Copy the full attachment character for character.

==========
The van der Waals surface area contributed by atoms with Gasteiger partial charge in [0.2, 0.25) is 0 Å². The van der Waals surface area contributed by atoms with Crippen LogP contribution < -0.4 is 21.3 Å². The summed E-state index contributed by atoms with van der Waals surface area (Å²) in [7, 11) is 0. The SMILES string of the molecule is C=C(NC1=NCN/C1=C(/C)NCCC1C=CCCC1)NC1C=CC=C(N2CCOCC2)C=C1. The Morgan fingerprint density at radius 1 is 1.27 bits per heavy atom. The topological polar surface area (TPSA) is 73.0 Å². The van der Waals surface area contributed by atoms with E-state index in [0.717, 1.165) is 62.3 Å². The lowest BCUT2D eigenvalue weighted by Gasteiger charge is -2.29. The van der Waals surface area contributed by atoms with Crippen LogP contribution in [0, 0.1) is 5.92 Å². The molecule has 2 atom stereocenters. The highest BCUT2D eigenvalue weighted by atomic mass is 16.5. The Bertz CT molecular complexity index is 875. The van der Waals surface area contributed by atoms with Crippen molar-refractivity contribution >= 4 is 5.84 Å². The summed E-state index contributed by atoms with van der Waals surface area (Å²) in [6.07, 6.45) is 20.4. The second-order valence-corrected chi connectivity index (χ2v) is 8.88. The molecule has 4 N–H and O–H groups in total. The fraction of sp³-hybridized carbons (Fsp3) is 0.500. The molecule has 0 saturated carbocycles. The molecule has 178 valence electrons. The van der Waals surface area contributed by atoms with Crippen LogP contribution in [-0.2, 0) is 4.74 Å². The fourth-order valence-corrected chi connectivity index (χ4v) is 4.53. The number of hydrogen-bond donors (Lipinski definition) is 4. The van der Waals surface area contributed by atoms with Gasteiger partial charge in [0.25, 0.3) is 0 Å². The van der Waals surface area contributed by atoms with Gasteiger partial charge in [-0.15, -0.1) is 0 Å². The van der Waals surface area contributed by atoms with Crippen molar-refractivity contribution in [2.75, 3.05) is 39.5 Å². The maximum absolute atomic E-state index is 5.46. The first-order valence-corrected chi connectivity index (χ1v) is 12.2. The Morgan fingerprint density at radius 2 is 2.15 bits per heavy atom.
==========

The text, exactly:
The van der Waals surface area contributed by atoms with Gasteiger partial charge in [0.2, 0.25) is 0 Å². The van der Waals surface area contributed by atoms with Crippen LogP contribution < -0.4 is 21.3 Å². The summed E-state index contributed by atoms with van der Waals surface area (Å²) in [7, 11) is 0. The SMILES string of the molecule is C=C(NC1=NCN/C1=C(/C)NCCC1C=CCCC1)NC1C=CC=C(N2CCOCC2)C=C1. The Morgan fingerprint density at radius 1 is 1.27 bits per heavy atom. The topological polar surface area (TPSA) is 73.0 Å². The van der Waals surface area contributed by atoms with E-state index in [0.717, 1.165) is 62.3 Å². The lowest BCUT2D eigenvalue weighted by Gasteiger charge is -2.29. The van der Waals surface area contributed by atoms with Crippen LogP contribution in [0, 0.1) is 5.92 Å². The molecule has 2 atom stereocenters. The highest BCUT2D eigenvalue weighted by atomic mass is 16.5. The Bertz CT molecular complexity index is 875. The van der Waals surface area contributed by atoms with Crippen molar-refractivity contribution >= 4 is 5.84 Å². The summed E-state index contributed by atoms with van der Waals surface area (Å²) in [6.07, 6.45) is 20.4. The second-order valence-corrected chi connectivity index (χ2v) is 8.88. The molecule has 4 N–H and O–H groups in total. The fraction of sp³-hybridized carbons (Fsp3) is 0.500. The molecule has 0 saturated carbocycles. The molecule has 178 valence electrons. The van der Waals surface area contributed by atoms with Crippen LogP contribution in [-0.2, 0) is 4.74 Å². The fourth-order valence-corrected chi connectivity index (χ4v) is 4.53. The number of hydrogen-bond donors (Lipinski definition) is 4. The van der Waals surface area contributed by atoms with Gasteiger partial charge in [0.25, 0.3) is 0 Å². The van der Waals surface area contributed by atoms with Gasteiger partial charge in [-0.15, -0.1) is 0 Å². The van der Waals surface area contributed by atoms with Crippen molar-refractivity contribution in [2.75, 3.05) is 39.5 Å². The maximum absolute atomic E-state index is 5.46. The first-order valence-corrected chi connectivity index (χ1v) is 12.2. The Morgan fingerprint density at radius 2 is 2.15 bits per heavy atom.